Lightning Development Camp has become a staple of Luke Witkowski’s summer schedule and he has taken full advantage of the experience.
The Western Michigan defenseman, a sixth-round draft pick in 2008, finished his fourth week with Bolts prospects on Saturday and likely his last as an amateur.
“I’m one of the older guys, so I try to be a leader when I’m here,” said Witkowski, 22. “I just tell them to relax. It’s a development camp. You’re here to learn.”
Witkowski, who will be a senior with the Broncos in the fall, has compiled plenty of information in his four years at camp that he has used to enhance his game and passed on to other players.
The 6 foot 2, 209-pound Witkowski has become an impact player at the college level without being a big scorer and consistently improved his stock going forward.
Defense - TBL
“Luke is the type of player that becomes a premium on a team,” Lightning Player Development Coordinator Steve Thomas said. “He’s a good, puck-moving guy. He’s big and sturdy and he plays with an edge. Every team needs a player like that. His willingness to get in front of shots is something that some guys just don’t want to do. He’s a brave guy.”
Witkowski said he has taken a lot from what he has learned in the weight room from several different trainers at camp, including this year when he could feel the changes the next day on the ice. He thought he was a great skater when he arrived at his first camp, but has been able to pick up little things each year that has made him much better. He has also helped others at camp with their technique and advice, even teaching some of the European players how to tweet in English.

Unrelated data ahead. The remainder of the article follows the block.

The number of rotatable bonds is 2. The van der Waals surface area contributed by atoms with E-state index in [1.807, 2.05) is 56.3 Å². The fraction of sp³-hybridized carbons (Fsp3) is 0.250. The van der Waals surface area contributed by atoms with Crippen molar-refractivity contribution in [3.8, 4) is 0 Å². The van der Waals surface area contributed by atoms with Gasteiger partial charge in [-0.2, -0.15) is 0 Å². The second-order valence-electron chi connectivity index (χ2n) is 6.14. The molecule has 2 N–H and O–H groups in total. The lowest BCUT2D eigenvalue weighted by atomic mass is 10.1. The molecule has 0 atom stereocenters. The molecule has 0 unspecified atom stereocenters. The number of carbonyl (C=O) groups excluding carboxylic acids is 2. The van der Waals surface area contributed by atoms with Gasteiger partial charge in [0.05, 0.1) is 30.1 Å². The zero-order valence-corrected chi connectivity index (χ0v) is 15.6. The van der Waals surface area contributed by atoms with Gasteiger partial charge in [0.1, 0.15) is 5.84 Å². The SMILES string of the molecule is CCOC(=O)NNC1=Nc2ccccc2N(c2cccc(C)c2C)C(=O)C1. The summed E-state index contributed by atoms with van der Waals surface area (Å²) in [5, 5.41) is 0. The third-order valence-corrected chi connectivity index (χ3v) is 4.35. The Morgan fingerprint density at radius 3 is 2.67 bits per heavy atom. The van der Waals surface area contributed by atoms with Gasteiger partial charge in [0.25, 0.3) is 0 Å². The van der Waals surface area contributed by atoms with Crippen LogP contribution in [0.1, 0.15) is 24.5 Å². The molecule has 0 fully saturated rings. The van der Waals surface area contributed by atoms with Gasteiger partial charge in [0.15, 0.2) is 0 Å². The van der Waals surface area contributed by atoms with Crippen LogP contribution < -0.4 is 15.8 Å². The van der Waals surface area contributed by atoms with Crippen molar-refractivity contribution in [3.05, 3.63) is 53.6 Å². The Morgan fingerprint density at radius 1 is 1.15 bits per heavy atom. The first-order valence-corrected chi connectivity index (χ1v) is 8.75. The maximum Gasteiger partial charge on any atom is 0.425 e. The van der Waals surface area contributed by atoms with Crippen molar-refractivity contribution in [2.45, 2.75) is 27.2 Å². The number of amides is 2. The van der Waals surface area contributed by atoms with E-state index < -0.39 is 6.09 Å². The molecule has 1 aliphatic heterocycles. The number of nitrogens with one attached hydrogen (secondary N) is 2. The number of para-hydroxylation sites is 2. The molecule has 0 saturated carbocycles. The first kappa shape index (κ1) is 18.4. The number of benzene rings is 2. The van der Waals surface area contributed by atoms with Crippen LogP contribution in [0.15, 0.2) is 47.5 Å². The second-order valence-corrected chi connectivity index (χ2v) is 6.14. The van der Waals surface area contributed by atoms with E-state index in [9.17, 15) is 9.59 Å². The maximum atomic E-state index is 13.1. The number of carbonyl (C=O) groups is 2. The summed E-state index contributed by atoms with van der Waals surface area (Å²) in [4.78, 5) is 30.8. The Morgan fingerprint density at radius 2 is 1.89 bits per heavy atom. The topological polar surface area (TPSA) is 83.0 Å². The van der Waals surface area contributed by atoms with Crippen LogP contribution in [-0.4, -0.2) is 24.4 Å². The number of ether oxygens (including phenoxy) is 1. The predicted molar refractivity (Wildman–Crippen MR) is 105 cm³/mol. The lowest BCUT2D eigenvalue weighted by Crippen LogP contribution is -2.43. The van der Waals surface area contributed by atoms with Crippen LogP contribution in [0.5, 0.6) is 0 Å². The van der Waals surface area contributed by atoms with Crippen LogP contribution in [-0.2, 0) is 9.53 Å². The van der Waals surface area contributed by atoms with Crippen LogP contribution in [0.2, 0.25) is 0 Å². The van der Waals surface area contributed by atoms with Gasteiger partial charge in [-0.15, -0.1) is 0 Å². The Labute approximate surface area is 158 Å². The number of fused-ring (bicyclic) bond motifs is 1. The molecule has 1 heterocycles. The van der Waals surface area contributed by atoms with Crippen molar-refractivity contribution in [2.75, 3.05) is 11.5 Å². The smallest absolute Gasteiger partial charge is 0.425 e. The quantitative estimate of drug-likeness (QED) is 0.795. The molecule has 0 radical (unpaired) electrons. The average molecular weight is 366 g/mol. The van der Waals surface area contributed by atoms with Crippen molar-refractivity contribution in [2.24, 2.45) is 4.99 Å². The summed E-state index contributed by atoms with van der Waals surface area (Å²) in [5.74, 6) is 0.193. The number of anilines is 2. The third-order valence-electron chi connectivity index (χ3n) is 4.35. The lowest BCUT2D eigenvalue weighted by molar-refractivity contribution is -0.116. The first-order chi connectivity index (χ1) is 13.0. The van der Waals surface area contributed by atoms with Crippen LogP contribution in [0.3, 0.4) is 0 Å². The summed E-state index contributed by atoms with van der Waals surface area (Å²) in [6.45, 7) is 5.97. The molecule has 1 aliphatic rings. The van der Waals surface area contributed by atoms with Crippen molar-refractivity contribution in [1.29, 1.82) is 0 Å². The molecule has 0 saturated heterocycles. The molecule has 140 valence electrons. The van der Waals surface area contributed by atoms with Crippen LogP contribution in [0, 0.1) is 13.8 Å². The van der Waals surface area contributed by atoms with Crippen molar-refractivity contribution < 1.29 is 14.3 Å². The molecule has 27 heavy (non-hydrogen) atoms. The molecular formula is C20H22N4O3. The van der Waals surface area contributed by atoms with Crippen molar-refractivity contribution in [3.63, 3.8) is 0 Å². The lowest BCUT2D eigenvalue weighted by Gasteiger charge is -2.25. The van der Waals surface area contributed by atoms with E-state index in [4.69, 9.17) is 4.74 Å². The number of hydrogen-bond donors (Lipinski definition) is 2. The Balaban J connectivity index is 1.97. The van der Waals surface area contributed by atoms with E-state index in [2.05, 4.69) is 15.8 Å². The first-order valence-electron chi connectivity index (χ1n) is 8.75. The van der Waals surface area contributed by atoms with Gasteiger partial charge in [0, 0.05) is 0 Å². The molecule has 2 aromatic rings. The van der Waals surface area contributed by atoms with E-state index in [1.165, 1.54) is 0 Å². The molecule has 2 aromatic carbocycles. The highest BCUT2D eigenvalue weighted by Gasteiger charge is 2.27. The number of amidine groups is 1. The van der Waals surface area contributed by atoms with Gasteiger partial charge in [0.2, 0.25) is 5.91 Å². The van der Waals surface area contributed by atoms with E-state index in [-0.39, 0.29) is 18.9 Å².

But perhaps the biggest thing that has helped him have a solid college career is adjusting his game to his strengths after playing for the inaugural Fargo Force of the U.S. Hockey League in 2008-09.
“I came into [college] trying to be an offensive defenseman, going end to end all the time,” said Witkowski, from Holland, Mich. “I think I’m becoming more of a defensive defenseman, making that good first pass, shutting down the other team’s top line. I think I’ve definitely become much more cool and collected on the ice.”
Thomas said Witkowski is a player who has to and does play a simple game. Witkowski played on the top pairing for the Broncos with Dan DeKeyser, who was a second-team West Region All American and highly-regarded enough to get offers from NHL teams after last season. Thomas said DeKeyser was an offensive guy and Witkowski was “very effective” as his defense partner.
Western Michigan won only its second CCHA title by beating Michigan in the final -- its first since 1986. Witkowski had two goals, 13 points and finished with a plus/minus of plus-8 with 66 blocked shots – second on the team. He had six and nine points, respectively, his first two seasons.
Witkowski could have turned pro after the season, but decided to come back for one more go-around as a captain. The Broncos’ season ended two wins from the Frozen Four in Tampa when they lost to North Dakota 3-1 in the first round of the NCAA tournament.
“[The Lightning] left it up to me,” Witkowski said. “It’s only going to help me. I’ll get my degree and be that much closer to being able to play in the NHL or AHL.”
[The Lightning] left it up to me. It’s only going to help me. I’ll get my degree and be that much closer to being able to play in the NHL or AHL. - Luke Witkowski
Former NHL coach Andy Murray -- with the Kings and Blues -- took over Western Michigan last season and led the Broncos to a 21-14-6 record, giving Witkowski another strong resource.
“He definitely runs it like an NHL team,” Witkowski said. “He’s gives us our time and respects us. He’s a real player’s coach.”
Coming back also gives him another chance at a national title, with several key players returning.
“That’s definitely a motivation,” Witkowski said.
This time next year, Witkowski will be looking ahead to a professional career with even more experience behind him. He may also get to do one of his favorite things – fishing – in the Tampa area soon.
“He’s mature well beyond his age,” Thomas said. “He’s one of those guys, that when he’s at development camp there are always guys around him.”